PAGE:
3Q2021 NIC Analytics Demand Pulse Metric
December 22, 2021
This blog features the NIC Analytics Demand Pulse Metric (DPM) for third quarter 2021 (3Q2021), a measure that examines senior housing demand (occupied units) for the NIC MAP® 31 Primary Markets and provides a window into the strength of a market based on occupied stock trends. The demand pulse metric pinpoints when 3Q2021 demand levels were last seen before the pandemic began to influence the senior housing sector in 1Q2020 and tracks demand growth and progress across the 31 Primary Markets.
Aggregate Market Demand Pulse
Third quarter 2021 NIC MAP® data, powered by NIC MAP Vision, showed the largest improvement in demand in a single quarter since NIC MAP® began to report the data in 2005. For the 31 Primary Markets, 12,318 units were absorbed on a net basis, a 2.3% increase from the prior quarter. This pushed occupied units back to their 2Q2018 level. Said another way, it was 1.75 years (7 quarters) ago – counting back from pre-pandemic 1Q2020 levels – that occupied units equaled the level achieved in 3Q2021. Prior to the 3Q2021 jump in net absorption, occupied units had only recovered to their 2Q2017 levels (2.75 years or 11 quarters, counting back from pre-pandemic 1Q2020 levels). And while a very welcomed improvement, 3Q2021 occupied stock was still 4.7% below pre-pandemic 1Q2020 levels.
The DPM Exhibit below provides a visual of these metrics for the Primary Markets as well as the individual metropolitan markets that comprise the aggregate measure.
Market-Specific Demand Pulse
Based on the positive momentum in net absorption patterns in 3Q2021, the level of occupied units in both Washington, D.C. and Kansas City had returned to 1Q2020 pre-pandemic levels. In fact, the level of occupied units in Washington exceeded pre-pandemic levels by 0.9%, while demand in Kansas City was near 1Q2020 levels and fell short by only 55 units, equivalent to a gap of merely 0.4% compared with 1Q2020 levels.
There were 10 markets where occupied units in 3Q2021 were at levels seen as recently as one year ago or less compared with 1Q2020 levels. This includes Atlanta (3Q2021 demand was the same as in 4Q2019 and remains 1.9% below 1Q2020 levels), Orlando (same as 3Q2019); Minneapolis, Sacramento, Cleveland, Houston and Las Vegas (same as 2Q2019); Dallas, Phoenix and Denver (same as 1Q2019).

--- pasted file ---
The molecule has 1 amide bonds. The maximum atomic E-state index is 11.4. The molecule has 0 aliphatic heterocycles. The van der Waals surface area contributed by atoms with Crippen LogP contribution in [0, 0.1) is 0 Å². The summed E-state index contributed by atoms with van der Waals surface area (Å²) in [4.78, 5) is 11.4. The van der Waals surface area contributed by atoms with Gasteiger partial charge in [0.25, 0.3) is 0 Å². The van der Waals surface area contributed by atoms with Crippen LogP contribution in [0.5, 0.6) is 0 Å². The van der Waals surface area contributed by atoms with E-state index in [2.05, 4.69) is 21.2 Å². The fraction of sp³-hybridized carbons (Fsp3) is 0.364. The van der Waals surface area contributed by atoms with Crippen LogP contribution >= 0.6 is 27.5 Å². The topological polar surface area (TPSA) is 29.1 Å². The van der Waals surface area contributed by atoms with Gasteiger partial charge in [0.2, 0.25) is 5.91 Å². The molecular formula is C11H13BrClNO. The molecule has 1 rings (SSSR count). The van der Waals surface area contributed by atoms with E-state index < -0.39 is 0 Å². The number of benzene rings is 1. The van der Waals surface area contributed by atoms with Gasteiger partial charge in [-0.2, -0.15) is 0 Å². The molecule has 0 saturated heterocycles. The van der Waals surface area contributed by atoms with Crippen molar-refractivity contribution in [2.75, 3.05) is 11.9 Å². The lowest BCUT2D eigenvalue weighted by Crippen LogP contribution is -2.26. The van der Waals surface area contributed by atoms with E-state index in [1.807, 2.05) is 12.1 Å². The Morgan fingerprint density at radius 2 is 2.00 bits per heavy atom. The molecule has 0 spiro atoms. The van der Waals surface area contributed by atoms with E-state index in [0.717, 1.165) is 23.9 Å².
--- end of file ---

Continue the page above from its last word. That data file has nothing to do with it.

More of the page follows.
Despite the recent improvements in demand across all the 31 Primary Markets, the level of occupied units in 3Q 2021 remains far below 1Q2020 levels. This is the case for Pittsburgh, where the number of occupied units remains below levels reported since at least 2005, when NIC began reporting data. Similarly, the number of occupied units in Los Angeles remains below 1Q2020 levels by almost 10 years and is now at levels seen in 2Q2010, and San Jose remains eight years below 1Q2020 levels and is now at levels seen in 4Q2011. Notably, 3Q2021 demand relative to 1Q2020 levels in Los Angeles stood at negative 9.6%, while 3Q2021 demand in San Jose and Pittsburgh remains 7.0% and 6.9% below 1Q2020 levels, respectively.
This analysis suggests that factors that influence demand are stronger in some markets than in others and that there will be some markets that will return to pre-pandemic demand levels sooner while others will take longer. Separately, and not surprisingly, a recent analysis by NIC Analytics looked at the share of same-store properties within individual metropolitan markets that had reached their pre-pandemic occupied unit levels and found that the demand recovery paths and timelines for properties also varied significantly. Hence as property performance goes, so goes broader metropolitan area performance.
In summary, positive senior housing demand momentum was evident in both the 2Q2021 and 3Q2021 NIC MAP® data after four consecutive quarters of pandemic-related weak demand. The upcoming 4Q2021 NIC MAP® Quarterly Data Release on January 6, 2022, will showcase if the demand recovery continued to expand or slowed down, and which other markets have fully returned to pre-pandemic 1Q2020 demand levels and which ones continued to lag.
Exhibit: 3Q2021 NIC Analytics Demand Pulse Metric
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This blog was originally published on NIC Notes.
The National Investment Center for Seniors Housing & Care (NIC), a 501(c)(3) organization, works to enable access and choice by providing data, analytics, and connections that bring together investors and providers. The organization delivers the most trusted, objective, and timely insights and implications derived from its analytics, which benefit from NIC’s affiliation with NIC MAP Vision, the leading provider of comprehensive market data for senior housing and skilled nursing properties. NIC events, which include the industry’s premiere conferences, provide sector stakeholders with opportunities to convene, network, and drive thought-leadership through high-quality educational programming. To see all that NIC offers, visit nic.org.
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